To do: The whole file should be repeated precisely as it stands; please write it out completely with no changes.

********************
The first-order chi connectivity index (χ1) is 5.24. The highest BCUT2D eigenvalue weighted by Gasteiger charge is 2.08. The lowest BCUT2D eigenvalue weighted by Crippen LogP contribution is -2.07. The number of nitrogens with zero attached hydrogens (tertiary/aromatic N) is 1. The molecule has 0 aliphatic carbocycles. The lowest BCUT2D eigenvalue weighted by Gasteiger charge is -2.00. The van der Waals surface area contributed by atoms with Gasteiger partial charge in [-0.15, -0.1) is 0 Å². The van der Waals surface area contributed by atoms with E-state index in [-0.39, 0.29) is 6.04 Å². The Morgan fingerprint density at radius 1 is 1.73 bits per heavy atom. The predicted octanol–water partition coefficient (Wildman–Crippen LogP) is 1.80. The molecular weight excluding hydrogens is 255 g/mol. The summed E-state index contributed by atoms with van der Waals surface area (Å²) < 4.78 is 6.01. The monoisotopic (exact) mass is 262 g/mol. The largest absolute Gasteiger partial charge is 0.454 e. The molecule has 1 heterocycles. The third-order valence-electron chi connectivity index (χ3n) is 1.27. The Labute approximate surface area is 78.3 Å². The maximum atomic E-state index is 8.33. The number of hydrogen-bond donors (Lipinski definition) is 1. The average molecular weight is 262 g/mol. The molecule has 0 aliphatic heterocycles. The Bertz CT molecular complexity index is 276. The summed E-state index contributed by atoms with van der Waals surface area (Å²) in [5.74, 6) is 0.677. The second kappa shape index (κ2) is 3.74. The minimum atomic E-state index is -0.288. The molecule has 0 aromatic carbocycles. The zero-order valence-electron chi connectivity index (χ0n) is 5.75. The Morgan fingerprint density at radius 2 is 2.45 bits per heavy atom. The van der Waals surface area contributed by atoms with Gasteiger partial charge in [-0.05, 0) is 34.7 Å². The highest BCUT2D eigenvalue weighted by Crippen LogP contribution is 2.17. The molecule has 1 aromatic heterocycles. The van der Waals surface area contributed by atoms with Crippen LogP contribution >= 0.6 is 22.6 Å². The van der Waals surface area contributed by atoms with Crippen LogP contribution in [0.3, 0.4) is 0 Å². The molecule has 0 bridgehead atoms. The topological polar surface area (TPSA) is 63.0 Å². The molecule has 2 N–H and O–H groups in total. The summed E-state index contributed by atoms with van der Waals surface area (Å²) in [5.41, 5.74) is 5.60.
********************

The first-order chi connectivity index (χ1) is 5.24. The highest BCUT2D eigenvalue weighted by Gasteiger charge is 2.08. The lowest BCUT2D eigenvalue weighted by Crippen LogP contribution is -2.07. The number of nitrogens with zero attached hydrogens (tertiary/aromatic N) is 1. The molecule has 0 aliphatic carbocycles. The lowest BCUT2D eigenvalue weighted by Gasteiger charge is -2.00. The van der Waals surface area contributed by atoms with Gasteiger partial charge in [-0.15, -0.1) is 0 Å². The van der Waals surface area contributed by atoms with E-state index in [-0.39, 0.29) is 6.04 Å². The Morgan fingerprint density at radius 1 is 1.73 bits per heavy atom. The predicted octanol–water partition coefficient (Wildman–Crippen LogP) is 1.80. The molecular weight excluding hydrogens is 255 g/mol. The summed E-state index contributed by atoms with van der Waals surface area (Å²) < 4.78 is 6.01. The monoisotopic (exact) mass is 262 g/mol. The largest absolute Gasteiger partial charge is 0.454 e. The molecule has 1 heterocycles. The third-order valence-electron chi connectivity index (χ3n) is 1.27. The Labute approximate surface area is 78.3 Å². The maximum atomic E-state index is 8.33. The number of hydrogen-bond donors (Lipinski definition) is 1. The average molecular weight is 262 g/mol. The molecule has 0 aliphatic heterocycles. The Bertz CT molecular complexity index is 276. The summed E-state index contributed by atoms with van der Waals surface area (Å²) in [5.74, 6) is 0.677. The second kappa shape index (κ2) is 3.74. The minimum atomic E-state index is -0.288. The molecule has 0 aromatic carbocycles. The zero-order valence-electron chi connectivity index (χ0n) is 5.75. The Morgan fingerprint density at radius 2 is 2.45 bits per heavy atom. The van der Waals surface area contributed by atoms with Gasteiger partial charge in [-0.05, 0) is 34.7 Å². The highest BCUT2D eigenvalue weighted by Crippen LogP contribution is 2.17. The molecule has 1 aromatic heterocycles. The van der Waals surface area contributed by atoms with Crippen LogP contribution >= 0.6 is 22.6 Å². The van der Waals surface area contributed by atoms with Crippen LogP contribution in [0.3, 0.4) is 0 Å². The molecule has 0 bridgehead atoms. The topological polar surface area (TPSA) is 63.0 Å². The molecule has 2 N–H and O–H groups in total. The summed E-state index contributed by atoms with van der Waals surface area (Å²) in [5.41, 5.74) is 5.60.